Posted by: loveleigh | April 27, 2009

Ch. 14: More about News Releases and Publicity Photos

Along with learning the Anatomy of a Press Release in class, chapter 14 in the text book, Public Relations: Strategies and Tactics (9th edition), offers some additional tips for writing a news release.

  • Use short, succinct headlines and subheads to highlight main points and pique interest.
  • Don’t use generic words such as “the leading provider” or “world-class” to position your company. Be specific, such as “with annual revenues of”
  • Don’t describe products using phrases such as “unique” or “total solution.” Use specific terms or examples to demonstrate the product’s distinctiveness.
  • Critique your writing by asking yourself, “who cares?” Why should readers be interested in this information?
  • Don’t throw everything into a release. Better to break your news into several releases if material is lengthy.
  • Look for creative ways to tie your announcement in with current news or trends.

The standard "Grip and Grin" publicity photo.

Studies show that more people “read” photographs than read articles. New product news releases often include a photo of the product in an attractive setting. Here are some suggestions to help select what photos are best suited for media use:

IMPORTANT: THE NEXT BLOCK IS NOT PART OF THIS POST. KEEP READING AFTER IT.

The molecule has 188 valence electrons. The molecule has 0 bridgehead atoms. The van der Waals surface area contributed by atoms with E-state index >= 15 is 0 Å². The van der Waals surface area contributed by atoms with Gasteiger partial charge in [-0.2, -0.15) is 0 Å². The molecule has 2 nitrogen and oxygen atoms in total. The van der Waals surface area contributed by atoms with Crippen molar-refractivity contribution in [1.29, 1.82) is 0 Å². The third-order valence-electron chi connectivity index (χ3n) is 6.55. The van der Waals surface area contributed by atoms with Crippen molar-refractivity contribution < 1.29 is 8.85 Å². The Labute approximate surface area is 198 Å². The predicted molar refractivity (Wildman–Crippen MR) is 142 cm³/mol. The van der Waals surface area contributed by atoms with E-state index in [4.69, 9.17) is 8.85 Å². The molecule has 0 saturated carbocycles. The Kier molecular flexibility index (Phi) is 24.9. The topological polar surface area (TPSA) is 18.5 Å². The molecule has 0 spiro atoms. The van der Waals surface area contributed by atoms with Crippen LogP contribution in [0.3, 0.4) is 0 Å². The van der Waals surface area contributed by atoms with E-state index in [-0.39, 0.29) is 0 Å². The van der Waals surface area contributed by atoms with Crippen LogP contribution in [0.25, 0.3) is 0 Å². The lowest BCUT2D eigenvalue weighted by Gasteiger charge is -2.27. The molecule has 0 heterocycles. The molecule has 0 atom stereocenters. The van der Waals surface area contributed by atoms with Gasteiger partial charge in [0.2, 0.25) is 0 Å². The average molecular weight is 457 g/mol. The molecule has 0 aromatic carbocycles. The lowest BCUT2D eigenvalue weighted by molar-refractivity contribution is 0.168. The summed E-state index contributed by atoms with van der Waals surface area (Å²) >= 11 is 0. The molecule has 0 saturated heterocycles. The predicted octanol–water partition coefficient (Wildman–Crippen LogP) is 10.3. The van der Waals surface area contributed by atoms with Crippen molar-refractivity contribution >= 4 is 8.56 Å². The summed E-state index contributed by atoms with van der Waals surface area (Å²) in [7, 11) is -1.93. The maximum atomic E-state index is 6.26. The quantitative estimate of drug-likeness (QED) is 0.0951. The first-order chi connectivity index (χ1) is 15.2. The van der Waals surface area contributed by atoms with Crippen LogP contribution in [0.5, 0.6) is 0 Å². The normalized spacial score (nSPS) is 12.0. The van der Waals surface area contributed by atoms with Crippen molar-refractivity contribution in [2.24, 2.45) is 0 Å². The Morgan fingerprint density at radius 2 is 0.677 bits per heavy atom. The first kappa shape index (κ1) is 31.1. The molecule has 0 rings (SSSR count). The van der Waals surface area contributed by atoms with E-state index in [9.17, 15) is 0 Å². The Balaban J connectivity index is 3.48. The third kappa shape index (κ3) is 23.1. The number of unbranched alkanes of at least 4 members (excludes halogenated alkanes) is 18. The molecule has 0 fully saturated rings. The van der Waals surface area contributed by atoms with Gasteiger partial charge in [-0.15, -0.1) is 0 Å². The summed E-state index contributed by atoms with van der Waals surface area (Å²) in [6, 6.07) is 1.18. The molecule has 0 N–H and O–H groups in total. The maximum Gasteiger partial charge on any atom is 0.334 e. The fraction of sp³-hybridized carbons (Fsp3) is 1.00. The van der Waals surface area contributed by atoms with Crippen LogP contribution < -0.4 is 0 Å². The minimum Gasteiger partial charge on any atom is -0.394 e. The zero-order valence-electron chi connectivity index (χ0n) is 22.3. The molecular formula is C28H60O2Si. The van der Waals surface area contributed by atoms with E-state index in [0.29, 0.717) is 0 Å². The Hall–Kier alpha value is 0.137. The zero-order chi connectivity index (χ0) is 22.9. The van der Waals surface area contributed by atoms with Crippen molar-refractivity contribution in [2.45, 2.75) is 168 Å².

• Quality. Photos must have good contrast and sharp detail so that they reproduce in a variety of formats, including grainy newsprint.
  • Subject Matter. The standard “grip and grin” photo of a person receiving an award or the CEO shaking hands with visiting dignitary has been the staple of publicity photos for years.
  • Composition. The best photos should be tight shots with minimum background with an emphasis on detail, not whole scenes and limiting wasted space by reducing gaps between individuals or objects.
  • Action. It’s better to show people doing something like talking, gesturing, laughing, or running.
  • Camera Angle. Interesting angles can make the subject of a photo more compelling.
  • Lighting. Product photos should always have the light on the product and the background is usually dark or almost invisible.

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